"By the end of July I will bring in measures dubbed 'unblock Italy', which will allow people to get want they want done, and free up initiatives blocked for the past 40 years," he said at an economic conference in the northern Italian town of Trento.
The 39-year-old premier, who is riding high on a wave of popular support following his party's triumphant victory at the European elections at the end of May, said he would ask Italy's mayors to flag up projects unable to get off the ground because of red tape problems.
Streamlining complicated authorization procedures for foreign investors looking for opportunities in Italy would also do much to boost the economy, which is trying to shake off the worst recession in the post-war period, he said.
The aim is to create "within the next ten years a smart Italy…an Italy which draws back the young who have gone abroad."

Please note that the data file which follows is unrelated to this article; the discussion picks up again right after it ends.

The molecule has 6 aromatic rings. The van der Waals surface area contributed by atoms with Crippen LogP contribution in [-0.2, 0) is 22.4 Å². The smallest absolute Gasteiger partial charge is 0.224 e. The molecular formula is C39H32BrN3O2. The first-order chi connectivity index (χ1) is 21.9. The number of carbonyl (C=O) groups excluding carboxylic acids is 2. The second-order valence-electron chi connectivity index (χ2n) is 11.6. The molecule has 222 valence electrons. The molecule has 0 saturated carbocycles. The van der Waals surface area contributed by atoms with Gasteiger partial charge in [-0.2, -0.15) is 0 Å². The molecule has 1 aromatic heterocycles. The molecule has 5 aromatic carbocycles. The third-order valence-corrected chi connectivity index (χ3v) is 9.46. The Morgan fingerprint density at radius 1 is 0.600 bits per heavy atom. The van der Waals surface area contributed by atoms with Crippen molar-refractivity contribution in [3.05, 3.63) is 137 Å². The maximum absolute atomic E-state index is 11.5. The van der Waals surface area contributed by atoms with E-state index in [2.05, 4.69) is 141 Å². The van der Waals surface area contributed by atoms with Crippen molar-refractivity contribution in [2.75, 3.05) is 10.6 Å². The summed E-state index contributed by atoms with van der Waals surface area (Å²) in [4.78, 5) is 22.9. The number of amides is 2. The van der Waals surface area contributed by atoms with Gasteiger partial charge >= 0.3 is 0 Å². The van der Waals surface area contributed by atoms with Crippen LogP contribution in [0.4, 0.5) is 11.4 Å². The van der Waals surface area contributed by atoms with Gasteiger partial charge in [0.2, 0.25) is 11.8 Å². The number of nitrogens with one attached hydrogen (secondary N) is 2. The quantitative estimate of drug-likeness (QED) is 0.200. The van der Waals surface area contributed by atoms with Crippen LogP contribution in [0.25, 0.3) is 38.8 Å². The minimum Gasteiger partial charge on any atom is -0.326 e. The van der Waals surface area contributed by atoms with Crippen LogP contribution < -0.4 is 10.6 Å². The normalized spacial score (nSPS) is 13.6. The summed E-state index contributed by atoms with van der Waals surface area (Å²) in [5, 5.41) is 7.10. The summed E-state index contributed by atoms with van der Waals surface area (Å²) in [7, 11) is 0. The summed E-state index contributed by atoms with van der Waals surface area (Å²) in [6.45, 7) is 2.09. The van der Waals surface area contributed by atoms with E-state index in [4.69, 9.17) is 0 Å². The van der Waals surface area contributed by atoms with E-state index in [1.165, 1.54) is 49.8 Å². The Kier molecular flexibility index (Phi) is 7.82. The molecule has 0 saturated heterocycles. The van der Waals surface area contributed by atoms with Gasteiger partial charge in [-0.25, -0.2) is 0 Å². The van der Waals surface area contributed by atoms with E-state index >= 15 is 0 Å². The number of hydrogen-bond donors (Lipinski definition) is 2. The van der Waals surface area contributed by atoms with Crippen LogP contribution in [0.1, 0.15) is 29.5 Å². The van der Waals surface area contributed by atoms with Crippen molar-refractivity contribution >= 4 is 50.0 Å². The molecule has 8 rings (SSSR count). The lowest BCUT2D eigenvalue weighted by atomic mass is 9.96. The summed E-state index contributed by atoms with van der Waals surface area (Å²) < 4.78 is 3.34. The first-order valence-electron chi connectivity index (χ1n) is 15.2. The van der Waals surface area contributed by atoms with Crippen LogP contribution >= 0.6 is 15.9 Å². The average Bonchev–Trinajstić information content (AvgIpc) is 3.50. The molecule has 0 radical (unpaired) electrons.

The former mayor of Florence, who has vowed to radically overhaul the way Italy is governed, has already approved a series of measures to boost growth, including cutting taxes on the middle class and reducing a company tax.
His centre-left Democratic Party (PD) won 40.8 percent of the vote in the European elections, giving it the highest number of MEPs among Europe's leftists.
But critics say he is falling behind on many promises, including vows to overhaul the public administration, the tax system and job sector.
Italy's economy unexpectedly moved back into negative territory in the first quarter due to poor industrial results, with data this month showing gross domestic product (GDP) shrank by 0.1 percent from the previous quarter, down 0.5 percent from the same period last year.